Collections of particular importance include the Durham Cathedral Muniments, Bishop Cosin's Library, the Cosin Letter-books, the Chevalier/Corrie Correspondence, the Grey Pamphlets, the Papers of Charles Robert, 5th Earl Grey and the Hudleston Papers. Together, these collections chart the history of the Church of England from the Reformation to the twentieth-century.
In addition, detailed information about Church of England parish registers can be found in the Durham County Record Office archives whilst the post-1851 collection at Durham Cathedral specialises in church history.
A small but significant volume of material relating to the Quaker families of north-east England can be found in the Durham University Archives and Special Collections.
The Sunderland Friends Library is a collection compiled entirely by and about Quakers from the foundation of the Society of Friends onwards whilst the Backhouse Papers comprise the family and business papers of the Backhouse family of Darlington and the Gurney family of Lakenham Grove, Norwich.
The Backhouses and the Gurneys were prominent Quaker bankers and the papers illustrate Quaker doctrines and activities and Quaker attitudes to such topics as war, slavery, prison reform and the payment of church rates. Other English Quaker families united to the Backhouses by ties of kinship and business interests are also represented in the collection.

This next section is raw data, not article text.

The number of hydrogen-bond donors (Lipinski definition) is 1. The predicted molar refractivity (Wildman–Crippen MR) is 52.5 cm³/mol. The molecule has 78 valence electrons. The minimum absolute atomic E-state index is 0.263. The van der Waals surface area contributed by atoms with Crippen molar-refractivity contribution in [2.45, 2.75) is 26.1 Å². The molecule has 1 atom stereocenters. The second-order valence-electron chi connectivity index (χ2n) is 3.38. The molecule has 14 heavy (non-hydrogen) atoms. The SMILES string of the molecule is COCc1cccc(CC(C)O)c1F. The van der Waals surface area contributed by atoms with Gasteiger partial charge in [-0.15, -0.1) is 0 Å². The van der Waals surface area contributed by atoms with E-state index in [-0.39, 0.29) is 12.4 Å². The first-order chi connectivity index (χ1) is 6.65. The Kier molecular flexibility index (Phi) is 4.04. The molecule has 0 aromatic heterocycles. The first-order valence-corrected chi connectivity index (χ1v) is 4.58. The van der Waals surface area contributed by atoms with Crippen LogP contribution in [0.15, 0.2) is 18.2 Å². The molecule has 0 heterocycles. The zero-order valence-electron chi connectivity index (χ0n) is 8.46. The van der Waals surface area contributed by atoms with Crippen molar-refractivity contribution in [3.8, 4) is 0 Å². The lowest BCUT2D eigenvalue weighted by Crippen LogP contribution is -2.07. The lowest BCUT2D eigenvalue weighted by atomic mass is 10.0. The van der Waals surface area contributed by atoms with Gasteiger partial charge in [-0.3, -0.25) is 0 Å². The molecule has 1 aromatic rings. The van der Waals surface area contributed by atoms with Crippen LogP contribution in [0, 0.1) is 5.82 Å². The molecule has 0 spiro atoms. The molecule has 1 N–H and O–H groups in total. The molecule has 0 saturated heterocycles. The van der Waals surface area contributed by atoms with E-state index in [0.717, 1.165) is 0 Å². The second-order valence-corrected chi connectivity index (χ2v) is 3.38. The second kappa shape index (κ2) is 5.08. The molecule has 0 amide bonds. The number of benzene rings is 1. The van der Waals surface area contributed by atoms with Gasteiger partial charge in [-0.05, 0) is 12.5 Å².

The Quakers are also well-represented in the Durham County Record Office, which holds the minutes of the Durham Quarterly Quaker Meetings from 1671 to 1927.
Diocese of Durham and the Prince Bishops
The research collections in the region of Durham contain a large volume of material relating to the Diocese of Durham and the Prince Bishops.
The Durham Diocesan Records, the Durham Diocesan Records: Bishop's transcripts of parish registers and related records, the Durham Cathedral Muniments and the Chevalier/Corrie Correspondence, all held by Durham University Archives and Special Collections, chart the development of the Diocese of Durham from the Reformation to the twentieth century whilst the church records held by Durham County Record Office trace the history of the Diocese of Durham from the sixteenth century onwards.
The region of Durham also boasts a number of research collections relating to the Prince Bishops who oversaw the Palatinate of Durham from the eleventh to the nineteenth century.
Researchers interested in the Prince Bishops of Durham should also visit Auckland Castle and Durham Castle, both of which were home to the Prince Bishops of Durham for over 900 years. The architecture of both buildings stands testament to the eclectic tastes of the various bishops and the collections housed within both castles also reflects the personal interests of the bishops who lived there.
There is a substantial volume of material relating to Christian architecture in the region of Durham.
The Foster Albums, Foster Papers and Foster Slides, all held by Durham University Archives and Special Collections, contain research notes and photographs relating to early Christian architecture whilst the Romans Collection of photographs chiefly relates to Thomas Romans' interest in church architecture.
Extensive records relating to the building of Durham Cathedral can be found in the Durham Cathedral Muniments. There are architectural drawings by a range of architects, including Anthony Salvin, and drawings from firms of architects to the Cathedral, such as Hayton, Lee and Braddock.